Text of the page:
Arnold Kling  

Consumption Mobility and Inequality

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Jonathan D. Fisher and David S. Johnson write,


we show that there has been a large increase in income inequality but no concurrent increase in consumption inequality in the 1990s. Conversely, income mobility and consumption mobility are similar during this time period.

Finally, we link the concepts of inequality and mobility using a social welfare function. The results suggest that income mobility and consumption mobility more than offset the increases in inequality.


I have not paid to access the actual paper, and I have to admit I have at most a vague idea what the last two sentences mean.


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CATEGORIES: Income Distribution



COMMENTS (5 to date)
John Thacker writes:

My vague idea is that they're arguing that while income inequality has increased, different people are in the top percentile every year, so the amount of mobility increases things out. (Different tech guy's sell their companies each year, perhaps. Or on a more prosaic scale, different graduate and professional students graduate and move from poverty-level starving students to high-paying jobs.)

I assume that they claim that consumption inequality is better to measure because some people reasonably expect to earn much more one year than another, and so smooth out their consumption spending. (Yes, some people live beyond their means, but that sort of thing can't last forever, and hence doesn't, according to Herb Stein.)

I also have the vague idea that they claim that income mobility was high enough (perhaps even increasing) so that even though snapshots at one time showed higher inequality, overall people were better off. They also apparently came up with some social utility function, which is always dubious.

Anonymous2 writes:

My vague idea is that they're arguing that while income inequality has increased, different people are in the top percentile every year, so the amount of mobility increases things out.

That's a typical myth of the capitalist orthodoxy that income inequality is ok because of high social-mobility. In fact this just another way of justifying capitalist and landlord domination, since there is little mobility to speak of in the capitalist system. If you want to see the actual numbers then here is a good reference:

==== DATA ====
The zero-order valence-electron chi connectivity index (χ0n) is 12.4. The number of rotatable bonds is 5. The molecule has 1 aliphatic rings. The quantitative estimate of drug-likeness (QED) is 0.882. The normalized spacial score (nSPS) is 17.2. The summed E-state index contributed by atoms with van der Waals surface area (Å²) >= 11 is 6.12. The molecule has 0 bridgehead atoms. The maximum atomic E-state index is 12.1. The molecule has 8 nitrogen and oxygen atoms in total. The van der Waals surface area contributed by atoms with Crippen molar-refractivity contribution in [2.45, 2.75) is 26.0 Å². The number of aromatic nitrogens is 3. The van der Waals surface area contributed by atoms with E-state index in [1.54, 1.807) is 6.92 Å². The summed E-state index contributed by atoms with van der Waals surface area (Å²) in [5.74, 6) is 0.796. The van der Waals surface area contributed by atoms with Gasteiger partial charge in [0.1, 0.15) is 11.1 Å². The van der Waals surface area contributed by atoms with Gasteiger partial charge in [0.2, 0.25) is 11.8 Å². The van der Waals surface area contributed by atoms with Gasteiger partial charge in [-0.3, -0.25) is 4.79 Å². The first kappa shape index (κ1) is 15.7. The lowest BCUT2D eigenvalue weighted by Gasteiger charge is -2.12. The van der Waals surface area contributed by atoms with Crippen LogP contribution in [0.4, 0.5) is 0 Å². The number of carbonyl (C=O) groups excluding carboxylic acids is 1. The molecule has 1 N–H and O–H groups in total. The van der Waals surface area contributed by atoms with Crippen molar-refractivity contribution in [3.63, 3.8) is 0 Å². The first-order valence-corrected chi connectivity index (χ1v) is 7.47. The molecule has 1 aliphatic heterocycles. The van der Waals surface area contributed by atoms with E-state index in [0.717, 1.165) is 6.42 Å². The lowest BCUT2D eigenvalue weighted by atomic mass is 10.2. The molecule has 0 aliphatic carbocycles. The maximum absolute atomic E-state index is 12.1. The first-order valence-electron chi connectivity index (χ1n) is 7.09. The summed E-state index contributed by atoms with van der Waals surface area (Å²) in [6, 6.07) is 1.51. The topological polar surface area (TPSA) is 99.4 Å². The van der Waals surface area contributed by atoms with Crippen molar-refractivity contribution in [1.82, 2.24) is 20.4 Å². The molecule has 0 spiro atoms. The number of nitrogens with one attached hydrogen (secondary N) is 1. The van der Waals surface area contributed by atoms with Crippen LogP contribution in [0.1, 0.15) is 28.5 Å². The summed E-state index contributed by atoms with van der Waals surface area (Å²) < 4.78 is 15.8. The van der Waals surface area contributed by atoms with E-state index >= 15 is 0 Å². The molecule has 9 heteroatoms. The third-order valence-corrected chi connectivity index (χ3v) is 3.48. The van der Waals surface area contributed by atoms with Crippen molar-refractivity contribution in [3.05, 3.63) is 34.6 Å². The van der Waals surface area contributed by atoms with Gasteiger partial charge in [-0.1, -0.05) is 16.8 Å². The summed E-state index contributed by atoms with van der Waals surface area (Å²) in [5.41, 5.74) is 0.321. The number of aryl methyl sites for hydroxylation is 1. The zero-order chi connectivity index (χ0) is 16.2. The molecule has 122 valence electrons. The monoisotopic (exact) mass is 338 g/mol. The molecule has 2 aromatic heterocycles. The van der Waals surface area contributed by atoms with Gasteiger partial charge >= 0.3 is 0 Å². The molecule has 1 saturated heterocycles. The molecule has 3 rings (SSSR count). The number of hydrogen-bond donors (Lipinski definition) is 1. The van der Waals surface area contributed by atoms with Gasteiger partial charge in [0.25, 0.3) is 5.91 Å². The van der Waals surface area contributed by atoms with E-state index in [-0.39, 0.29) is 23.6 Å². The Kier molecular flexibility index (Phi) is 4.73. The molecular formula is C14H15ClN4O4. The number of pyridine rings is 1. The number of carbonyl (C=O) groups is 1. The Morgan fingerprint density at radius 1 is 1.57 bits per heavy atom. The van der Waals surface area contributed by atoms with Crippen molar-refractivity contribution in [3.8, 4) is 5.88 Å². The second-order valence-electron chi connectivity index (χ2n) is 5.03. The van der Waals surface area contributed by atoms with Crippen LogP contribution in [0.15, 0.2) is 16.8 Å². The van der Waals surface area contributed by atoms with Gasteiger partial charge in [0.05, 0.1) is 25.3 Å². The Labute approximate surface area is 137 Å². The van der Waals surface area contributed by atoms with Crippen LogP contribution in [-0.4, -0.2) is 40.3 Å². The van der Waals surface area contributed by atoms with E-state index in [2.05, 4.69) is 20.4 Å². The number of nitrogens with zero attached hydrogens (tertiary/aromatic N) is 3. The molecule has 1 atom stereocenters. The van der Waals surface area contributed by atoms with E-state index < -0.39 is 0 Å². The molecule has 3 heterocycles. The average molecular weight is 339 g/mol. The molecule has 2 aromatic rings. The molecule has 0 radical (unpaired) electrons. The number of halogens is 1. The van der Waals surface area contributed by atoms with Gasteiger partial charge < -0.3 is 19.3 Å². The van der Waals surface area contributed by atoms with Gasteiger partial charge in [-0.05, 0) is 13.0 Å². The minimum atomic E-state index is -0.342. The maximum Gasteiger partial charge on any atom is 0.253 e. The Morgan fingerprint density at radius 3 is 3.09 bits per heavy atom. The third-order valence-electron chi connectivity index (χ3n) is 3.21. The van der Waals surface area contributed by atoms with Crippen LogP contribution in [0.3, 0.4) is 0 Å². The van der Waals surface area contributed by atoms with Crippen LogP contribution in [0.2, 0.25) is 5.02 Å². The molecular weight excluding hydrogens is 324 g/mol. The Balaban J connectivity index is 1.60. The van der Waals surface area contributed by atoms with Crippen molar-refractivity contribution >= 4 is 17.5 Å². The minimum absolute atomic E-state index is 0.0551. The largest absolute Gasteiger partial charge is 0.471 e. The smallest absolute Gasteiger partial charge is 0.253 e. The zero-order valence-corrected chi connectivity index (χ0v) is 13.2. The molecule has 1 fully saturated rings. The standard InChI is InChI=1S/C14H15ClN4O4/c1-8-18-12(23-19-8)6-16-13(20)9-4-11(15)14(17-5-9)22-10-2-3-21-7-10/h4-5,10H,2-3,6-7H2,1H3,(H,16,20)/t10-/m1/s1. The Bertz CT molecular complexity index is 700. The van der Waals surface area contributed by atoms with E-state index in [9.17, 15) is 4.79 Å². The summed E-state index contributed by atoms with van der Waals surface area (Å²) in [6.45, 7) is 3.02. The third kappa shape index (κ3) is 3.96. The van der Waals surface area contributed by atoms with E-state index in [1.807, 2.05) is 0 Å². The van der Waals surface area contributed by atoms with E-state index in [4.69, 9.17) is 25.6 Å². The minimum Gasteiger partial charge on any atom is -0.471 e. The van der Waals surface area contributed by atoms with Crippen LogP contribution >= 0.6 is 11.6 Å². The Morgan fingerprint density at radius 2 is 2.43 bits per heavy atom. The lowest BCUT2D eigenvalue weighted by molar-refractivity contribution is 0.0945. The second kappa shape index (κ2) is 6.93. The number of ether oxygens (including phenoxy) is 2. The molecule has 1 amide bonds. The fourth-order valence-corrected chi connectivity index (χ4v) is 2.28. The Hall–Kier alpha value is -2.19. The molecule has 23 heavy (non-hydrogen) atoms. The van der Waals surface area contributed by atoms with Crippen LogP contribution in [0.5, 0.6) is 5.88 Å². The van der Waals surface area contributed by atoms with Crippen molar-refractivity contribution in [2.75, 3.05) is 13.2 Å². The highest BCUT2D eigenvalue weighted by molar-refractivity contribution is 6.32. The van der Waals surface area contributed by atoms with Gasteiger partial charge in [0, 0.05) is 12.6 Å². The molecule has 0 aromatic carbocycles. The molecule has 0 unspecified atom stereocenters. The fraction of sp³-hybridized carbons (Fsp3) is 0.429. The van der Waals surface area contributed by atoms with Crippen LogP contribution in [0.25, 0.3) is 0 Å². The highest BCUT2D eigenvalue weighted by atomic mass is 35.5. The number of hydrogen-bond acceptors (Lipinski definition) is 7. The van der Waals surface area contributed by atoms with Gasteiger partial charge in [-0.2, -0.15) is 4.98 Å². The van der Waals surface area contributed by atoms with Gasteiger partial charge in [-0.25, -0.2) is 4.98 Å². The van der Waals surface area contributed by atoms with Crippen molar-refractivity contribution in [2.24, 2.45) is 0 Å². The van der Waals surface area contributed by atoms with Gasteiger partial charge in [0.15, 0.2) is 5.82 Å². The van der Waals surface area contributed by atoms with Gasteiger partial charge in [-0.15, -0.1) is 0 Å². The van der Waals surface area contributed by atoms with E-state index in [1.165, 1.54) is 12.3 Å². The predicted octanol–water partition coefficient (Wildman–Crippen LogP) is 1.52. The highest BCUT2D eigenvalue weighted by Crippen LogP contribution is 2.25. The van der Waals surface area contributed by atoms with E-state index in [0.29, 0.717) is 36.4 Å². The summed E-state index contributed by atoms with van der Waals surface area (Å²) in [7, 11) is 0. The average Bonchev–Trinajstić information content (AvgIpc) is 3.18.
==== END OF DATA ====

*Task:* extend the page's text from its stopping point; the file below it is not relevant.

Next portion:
http://www.infoshop.org/faq/secB7.html

DL writes:

The authors begin with a simple social welfare function:

(Welfare) = (Income or Consumption)*(1 - Gini Inequality Coefficient)

I'm assuming that this "Gini coefficient" is a well understood concept in this field, as they never really define what it is.

The basic idea is that social welfare increases as income or consumption increases, and it decreases as inequality increases. In order to add mobility into this equation, the authors average an individual's data from two different years, rather than just using a single year's data. To quote their explanation:

"The level of inequality can stay the same in the two periods and there can be no growth in income, but social welfare can be higher with mobility. For example, suppose there is an economy with two individuals. Income for individual one equals $100 in period 1 and $200 in period 2, and income for individual two equals $200 in period 1 and $100 in period 2. Mean income, μw, equals $150 and inequality, Gw, equals 0 because average income for the two individuals is equal; social welfare in this economy equals 150. Social welfare in each individual period using [the equation without mobility] equals 25 because the Gini in each period equals 0.167 and mean income equals $150."

Basically, I think the paper is trying to say that the income distribution over any particular year shows a large amount of inequality, but this inequality decreases considerably if one looks at the consumption distribution or average income/consumption over several years.

Jack writes:

Badly written abstract. "Read the little book, read the little book..."

John Thacker writes:

In fact this just another way of justifying capitalist and landlord domination, since there is little mobility to speak of in the capitalist system.

And yet real numbers also show that the percentage of the very wealthy who get their income from capital or land instead of labor is decreasing. Most of the new rich get their tremendous money from labor in fields with winner-take-all star systems, especially in sports and entertainment. That certainly presents different issues for those concerned about inequality, but is incompatible with a vulgar Marxism.

Odd that you choose to point to your own numbers without reading the linked paper, which of course presents numbers of its own.

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